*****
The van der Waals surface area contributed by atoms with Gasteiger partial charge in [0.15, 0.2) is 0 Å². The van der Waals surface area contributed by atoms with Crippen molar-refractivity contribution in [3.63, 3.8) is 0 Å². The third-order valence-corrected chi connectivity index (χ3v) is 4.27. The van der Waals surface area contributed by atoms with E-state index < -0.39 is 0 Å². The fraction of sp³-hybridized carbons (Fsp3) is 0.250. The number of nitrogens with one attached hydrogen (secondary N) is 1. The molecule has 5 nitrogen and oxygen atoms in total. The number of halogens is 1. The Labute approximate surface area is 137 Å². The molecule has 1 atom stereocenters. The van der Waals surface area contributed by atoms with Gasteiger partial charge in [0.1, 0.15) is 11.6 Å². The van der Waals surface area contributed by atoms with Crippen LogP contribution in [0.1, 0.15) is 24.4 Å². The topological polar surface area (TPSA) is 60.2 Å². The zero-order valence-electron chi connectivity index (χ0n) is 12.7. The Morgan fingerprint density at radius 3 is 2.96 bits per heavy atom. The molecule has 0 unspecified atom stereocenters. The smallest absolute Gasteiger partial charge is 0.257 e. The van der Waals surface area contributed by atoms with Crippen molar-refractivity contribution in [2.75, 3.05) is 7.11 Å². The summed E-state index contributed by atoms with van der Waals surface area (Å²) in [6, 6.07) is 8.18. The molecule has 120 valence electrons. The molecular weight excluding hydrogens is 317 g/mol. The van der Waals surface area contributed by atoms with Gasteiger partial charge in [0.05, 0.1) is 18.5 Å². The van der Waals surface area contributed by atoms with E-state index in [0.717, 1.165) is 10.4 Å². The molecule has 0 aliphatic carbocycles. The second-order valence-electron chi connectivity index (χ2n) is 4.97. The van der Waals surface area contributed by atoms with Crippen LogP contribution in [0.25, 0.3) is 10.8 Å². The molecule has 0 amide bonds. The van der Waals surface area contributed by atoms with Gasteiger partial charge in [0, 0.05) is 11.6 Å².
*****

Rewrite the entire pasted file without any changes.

The van der Waals surface area contributed by atoms with Gasteiger partial charge in [0.15, 0.2) is 0 Å². The van der Waals surface area contributed by atoms with Crippen molar-refractivity contribution in [3.63, 3.8) is 0 Å². The third-order valence-corrected chi connectivity index (χ3v) is 4.27. The van der Waals surface area contributed by atoms with E-state index < -0.39 is 0 Å². The fraction of sp³-hybridized carbons (Fsp3) is 0.250. The number of nitrogens with one attached hydrogen (secondary N) is 1. The molecule has 5 nitrogen and oxygen atoms in total. The number of halogens is 1. The Labute approximate surface area is 137 Å². The molecule has 1 atom stereocenters. The van der Waals surface area contributed by atoms with Gasteiger partial charge in [0.1, 0.15) is 11.6 Å². The van der Waals surface area contributed by atoms with Crippen LogP contribution in [0.1, 0.15) is 24.4 Å². The topological polar surface area (TPSA) is 60.2 Å². The zero-order valence-electron chi connectivity index (χ0n) is 12.7. The Morgan fingerprint density at radius 3 is 2.96 bits per heavy atom. The molecule has 0 unspecified atom stereocenters. The smallest absolute Gasteiger partial charge is 0.257 e. The van der Waals surface area contributed by atoms with Crippen molar-refractivity contribution in [2.75, 3.05) is 7.11 Å². The summed E-state index contributed by atoms with van der Waals surface area (Å²) in [6, 6.07) is 8.18. The molecule has 120 valence electrons. The molecular weight excluding hydrogens is 317 g/mol. The van der Waals surface area contributed by atoms with Gasteiger partial charge in [0.05, 0.1) is 18.5 Å². The van der Waals surface area contributed by atoms with E-state index in [0.717, 1.165) is 10.4 Å². The molecule has 0 aliphatic carbocycles. The second-order valence-electron chi connectivity index (χ2n) is 4.97. The van der Waals surface area contributed by atoms with Crippen LogP contribution in [0.25, 0.3) is 10.8 Å². The molecule has 0 amide bonds. The van der Waals surface area contributed by atoms with Gasteiger partial charge in [0, 0.05) is 11.6 Å².